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Proof that a natural number multiplied by some integer results in a number with only one and zero as digits
Why (directly!) does every number divide 9, 99, 999, … or 10, 100, 1000, …, or their product?

Let $n$ be a natural number co-prime with 10, and $m$, another natural number consisting entirely of $1$'s. How do you show that that for every $n$, there exists an $m$ such that $n$ divides $m$?

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marked as duplicate by Micah, Emily, Phira, Chris Eagle, Gerry Myerson Nov 2 '12 at 11:55

This question has been asked before and already has an answer. If those answers do not fully address your question, please ask a new question.

You should state your question as a question, not an order. You should also state what you have tried and what exactly is giving you trouble. Especially since this is most likely a homework. – tomasz Nov 1 '12 at 17:02
Hint: A repunit is of the form $\frac{10^k-1}{10-1}$. First do the case of $\gcd(n,9) = 1$. How can you guarantee a $k$ exists such that $n|(10^k-1)$? – dinoboy Nov 1 '12 at 17:06
Related: – Jonas Meyer Nov 1 '12 at 17:09
@tomasz I proceeded just like dinoboy said, i.e, wrote $9n+1=10^k$. Obviously this is easy to prove for the multiples of $3$ but what about the others. I'd really appreciate help. This problem's been bugging me for a while now. – sayantankhan Nov 1 '12 at 17:35

Consider the fraction $\frac{1}{n}$. Since $n$ is coprime to $10$, the fraction is a purely repeating fraction with period $k$. Denote the repeating block by $r$. Then taking $9$ copies of $r$ appended with itself (i.e. $x=\underbrace{rr\cdots r}_{9\ \text{times}}$) we have that $x$ is necessarily divisible by $9$. Therefore $$\frac{1}{n} = 0.x\overline{x} \implies \frac{10^{9k}}{n} - x = \frac{1}{n}$$ This then gives $$10^{9k} - 1 = xn \implies \frac{10^{9k} - 1}{9} = \frac{x}{9}n$$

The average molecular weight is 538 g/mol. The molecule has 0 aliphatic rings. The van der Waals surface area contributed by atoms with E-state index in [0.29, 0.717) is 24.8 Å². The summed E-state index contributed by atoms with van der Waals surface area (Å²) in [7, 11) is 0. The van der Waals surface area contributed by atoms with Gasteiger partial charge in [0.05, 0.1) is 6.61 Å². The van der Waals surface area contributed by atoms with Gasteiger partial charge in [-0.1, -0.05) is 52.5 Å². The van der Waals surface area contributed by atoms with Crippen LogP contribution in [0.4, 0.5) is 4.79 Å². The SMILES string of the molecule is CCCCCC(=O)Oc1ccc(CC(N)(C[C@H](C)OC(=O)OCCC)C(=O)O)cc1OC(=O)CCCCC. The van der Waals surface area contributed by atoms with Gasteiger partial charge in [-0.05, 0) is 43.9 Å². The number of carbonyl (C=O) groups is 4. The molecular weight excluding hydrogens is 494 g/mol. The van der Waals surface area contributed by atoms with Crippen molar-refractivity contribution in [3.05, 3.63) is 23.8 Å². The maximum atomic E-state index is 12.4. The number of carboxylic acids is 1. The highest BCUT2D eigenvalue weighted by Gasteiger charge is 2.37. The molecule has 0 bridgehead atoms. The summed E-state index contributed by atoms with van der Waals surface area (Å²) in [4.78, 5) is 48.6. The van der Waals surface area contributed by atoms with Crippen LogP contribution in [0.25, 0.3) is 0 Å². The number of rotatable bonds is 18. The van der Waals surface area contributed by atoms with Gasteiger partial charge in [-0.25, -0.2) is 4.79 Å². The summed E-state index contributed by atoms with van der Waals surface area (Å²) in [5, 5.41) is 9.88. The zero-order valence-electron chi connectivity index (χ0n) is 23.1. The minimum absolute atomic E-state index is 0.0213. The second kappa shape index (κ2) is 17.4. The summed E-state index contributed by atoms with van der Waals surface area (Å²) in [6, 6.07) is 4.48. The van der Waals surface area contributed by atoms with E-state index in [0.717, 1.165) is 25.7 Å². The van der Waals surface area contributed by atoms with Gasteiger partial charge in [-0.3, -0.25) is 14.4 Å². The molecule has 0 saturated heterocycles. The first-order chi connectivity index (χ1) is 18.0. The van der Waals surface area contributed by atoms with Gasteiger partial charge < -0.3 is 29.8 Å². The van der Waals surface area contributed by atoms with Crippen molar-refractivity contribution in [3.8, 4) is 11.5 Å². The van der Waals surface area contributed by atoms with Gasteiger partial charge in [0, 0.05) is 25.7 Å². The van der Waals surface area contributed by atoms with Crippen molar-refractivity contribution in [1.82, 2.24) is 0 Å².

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Isn't this argument a bit circular? The only proof of repeating decimals I know uses the question basically. – dinoboy Nov 1 '12 at 18:47
@dinoboy The proof of repeating decimals that I know is based on the order of $10$ modulo $n$. What is the proof you are thinking of? – EuYu Nov 1 '12 at 18:50
Well, this problem is almost equivalent to showing 10 has an order modulo n. So that's why I say that this is slightly circular. – dinoboy Nov 1 '12 at 19:01
@dinoboy I'm not sure I follow. The fact that $10$ has an order modulo $n$ comes simply from the fact that $n$ and $10$ are coprime. I've never even heard of repunits being used to prove that order exists. – EuYu Nov 1 '12 at 19:06
Well yes. But note that proving a repunit exists that satisfies the conditions is basically equivalent to showing 10 has an order n. Both of them instantly imply each other. Basically what I'm saying is a "non-circular" proof of this problem requires showing your statement that a has an order modulo b when a,b are coprime. – dinoboy Nov 1 '12 at 19:12

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